Friday, November 04, 2005

The intolerant myopia of visual artists?

The Georgia O'keefe Museum is having an internet confernence on the 1980s. I'll spare you my thoughts on the overall unbalanced politics of the debate. I worked for a major NY cultural organization from 1983-2000 and I am convinced that US arts struggle for two reasons: 1.) the professional arts administrator class created permament institutions that saw their own survival as the reason to be thereforenever expiring to let the new in and 2.) the export of US culture forces all consumptive media to be subject to market forces including funding sources.

Anyway there was one post (4th from the bottom) by Olu Oguibe that I thought asked some very tough questions and perhaps the only really meaningful post of those that I have read.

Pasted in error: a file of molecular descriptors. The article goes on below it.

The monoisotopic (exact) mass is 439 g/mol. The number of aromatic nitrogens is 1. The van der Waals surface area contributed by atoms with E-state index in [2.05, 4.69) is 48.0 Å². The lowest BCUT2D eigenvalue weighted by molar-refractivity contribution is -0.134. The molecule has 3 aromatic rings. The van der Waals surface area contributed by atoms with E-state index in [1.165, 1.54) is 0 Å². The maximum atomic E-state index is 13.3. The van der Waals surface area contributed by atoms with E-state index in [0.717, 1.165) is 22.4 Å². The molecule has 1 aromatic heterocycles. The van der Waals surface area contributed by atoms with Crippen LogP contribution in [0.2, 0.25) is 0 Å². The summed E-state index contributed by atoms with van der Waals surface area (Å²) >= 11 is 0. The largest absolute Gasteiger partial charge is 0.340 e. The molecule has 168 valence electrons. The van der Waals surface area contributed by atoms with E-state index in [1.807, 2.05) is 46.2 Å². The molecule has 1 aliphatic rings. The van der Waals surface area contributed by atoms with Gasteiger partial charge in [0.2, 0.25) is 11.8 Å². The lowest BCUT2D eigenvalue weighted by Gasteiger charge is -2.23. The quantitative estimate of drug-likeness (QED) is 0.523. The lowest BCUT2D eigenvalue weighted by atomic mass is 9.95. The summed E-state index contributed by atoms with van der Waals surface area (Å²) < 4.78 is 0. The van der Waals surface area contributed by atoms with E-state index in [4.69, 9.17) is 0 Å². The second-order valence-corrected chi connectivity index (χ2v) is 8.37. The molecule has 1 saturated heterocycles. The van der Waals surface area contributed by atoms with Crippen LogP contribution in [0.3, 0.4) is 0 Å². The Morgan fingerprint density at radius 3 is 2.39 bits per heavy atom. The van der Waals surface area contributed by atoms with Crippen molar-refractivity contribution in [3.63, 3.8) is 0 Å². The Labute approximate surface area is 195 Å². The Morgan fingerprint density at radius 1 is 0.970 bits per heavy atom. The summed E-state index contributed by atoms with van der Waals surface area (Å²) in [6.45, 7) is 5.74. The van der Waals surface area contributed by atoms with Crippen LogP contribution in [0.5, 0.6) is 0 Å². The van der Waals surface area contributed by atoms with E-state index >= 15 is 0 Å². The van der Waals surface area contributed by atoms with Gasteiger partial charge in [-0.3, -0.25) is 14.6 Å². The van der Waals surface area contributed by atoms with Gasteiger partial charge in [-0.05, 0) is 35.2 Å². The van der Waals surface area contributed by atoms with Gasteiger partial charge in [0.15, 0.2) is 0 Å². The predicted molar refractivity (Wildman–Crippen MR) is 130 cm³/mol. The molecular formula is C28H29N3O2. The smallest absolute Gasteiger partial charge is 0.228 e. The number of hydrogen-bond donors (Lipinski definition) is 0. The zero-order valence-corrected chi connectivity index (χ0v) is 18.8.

The visual art world, however, spared itself this kind of indulgence, at least to the very best of my knowledge. Instead, the vocal minority in that world, just like the vocal minority on the Right, made it palpably uncool to question the ‘Divine’ right to liberty and artistic license. Seldom was it permitted to ask; Who are we speaking to when we make art, who are we making the art for, what is it we are trying to say with some of the art that provoked conservative assault and how effectively or not do we manage to get those points across, how well were those points being understood? No one seriously asked: When we step out of the protected territory of the artist’s studio and step into the world, what are the ramifications and what must we expect? When we enter the realm of public patronage, what can we insist on and what can we expect to get away with? When we accept municipal and state funding, does that make us perhaps accountable to much more than the sacred muse of individual genius? When clamber up the high-ground of artistic license, on what parameters do we do so and within what perimeters? In the course of the culture wars and their aftermath, the visual art community shied away from one crucial issue, the issue of Responsibility.